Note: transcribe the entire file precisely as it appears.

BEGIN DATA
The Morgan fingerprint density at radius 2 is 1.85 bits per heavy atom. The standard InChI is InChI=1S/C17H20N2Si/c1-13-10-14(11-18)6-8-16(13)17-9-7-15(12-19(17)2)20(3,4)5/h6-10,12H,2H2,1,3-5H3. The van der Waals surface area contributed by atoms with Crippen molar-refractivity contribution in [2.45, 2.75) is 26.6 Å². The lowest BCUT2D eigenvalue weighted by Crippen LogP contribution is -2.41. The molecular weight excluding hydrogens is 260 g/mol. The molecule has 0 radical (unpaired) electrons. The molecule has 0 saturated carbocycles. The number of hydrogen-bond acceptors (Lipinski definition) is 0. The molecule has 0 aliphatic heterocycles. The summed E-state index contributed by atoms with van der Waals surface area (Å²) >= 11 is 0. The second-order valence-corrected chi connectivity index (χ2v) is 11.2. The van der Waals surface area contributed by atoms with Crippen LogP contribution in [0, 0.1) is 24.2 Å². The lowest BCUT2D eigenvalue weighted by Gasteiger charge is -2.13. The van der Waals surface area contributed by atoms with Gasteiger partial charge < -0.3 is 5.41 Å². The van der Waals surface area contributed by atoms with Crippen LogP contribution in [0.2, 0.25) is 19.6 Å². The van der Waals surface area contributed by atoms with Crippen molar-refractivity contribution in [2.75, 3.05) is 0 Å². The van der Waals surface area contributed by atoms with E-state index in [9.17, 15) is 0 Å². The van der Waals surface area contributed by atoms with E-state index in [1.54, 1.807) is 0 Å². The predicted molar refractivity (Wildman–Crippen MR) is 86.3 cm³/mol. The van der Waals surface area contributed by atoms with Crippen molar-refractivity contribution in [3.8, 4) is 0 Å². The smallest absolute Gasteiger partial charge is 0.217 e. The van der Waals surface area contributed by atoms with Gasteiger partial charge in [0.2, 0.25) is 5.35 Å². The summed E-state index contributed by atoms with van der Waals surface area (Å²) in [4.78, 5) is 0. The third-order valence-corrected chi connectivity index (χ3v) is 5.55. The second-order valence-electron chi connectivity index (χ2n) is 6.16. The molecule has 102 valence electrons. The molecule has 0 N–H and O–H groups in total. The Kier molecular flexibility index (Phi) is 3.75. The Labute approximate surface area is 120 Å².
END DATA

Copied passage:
The Morgan fingerprint density at radius 2 is 1.85 bits per heavy atom. The standard InChI is InChI=1S/C17H20N2Si/c1-13-10-14(11-18)6-8-16(13)17-9-7-15(12-19(17)2)20(3,4)5/h6-10,12H,2H2,1,3-5H3. The van der Waals surface area contributed by atoms with Crippen molar-refractivity contribution in [2.45, 2.75) is 26.6 Å². The lowest BCUT2D eigenvalue weighted by Crippen LogP contribution is -2.41. The molecular weight excluding hydrogens is 260 g/mol. The molecule has 0 radical (unpaired) electrons. The molecule has 0 saturated carbocycles. The number of hydrogen-bond acceptors (Lipinski definition) is 0. The molecule has 0 aliphatic heterocycles. The summed E-state index contributed by atoms with van der Waals surface area (Å²) >= 11 is 0. The second-order valence-corrected chi connectivity index (χ2v) is 11.2. The van der Waals surface area contributed by atoms with Crippen LogP contribution in [0, 0.1) is 24.2 Å². The lowest BCUT2D eigenvalue weighted by Gasteiger charge is -2.13. The van der Waals surface area contributed by atoms with Gasteiger partial charge < -0.3 is 5.41 Å². The van der Waals surface area contributed by atoms with Crippen LogP contribution in [0.2, 0.25) is 19.6 Å². The van der Waals surface area contributed by atoms with Crippen molar-refractivity contribution in [2.75, 3.05) is 0 Å². The van der Waals surface area contributed by atoms with E-state index in [9.17, 15) is 0 Å². The van der Waals surface area contributed by atoms with E-state index in [1.54, 1.807) is 0 Å². The predicted molar refractivity (Wildman–Crippen MR) is 86.3 cm³/mol. The van der Waals surface area contributed by atoms with Crippen molar-refractivity contribution in [3.8, 4) is 0 Å². The smallest absolute Gasteiger partial charge is 0.217 e. The van der Waals surface area contributed by atoms with Gasteiger partial charge in [0.2, 0.25) is 5.35 Å². The summed E-state index contributed by atoms with van der Waals surface area (Å²) in [4.78, 5) is 0. The third-order valence-corrected chi connectivity index (χ3v) is 5.55. The second-order valence-electron chi connectivity index (χ2n) is 6.16. The molecule has 102 valence electrons. The molecule has 0 N–H and O–H groups in total. The Kier molecular flexibility index (Phi) is 3.75. The Labute approximate surface area is 120 Å².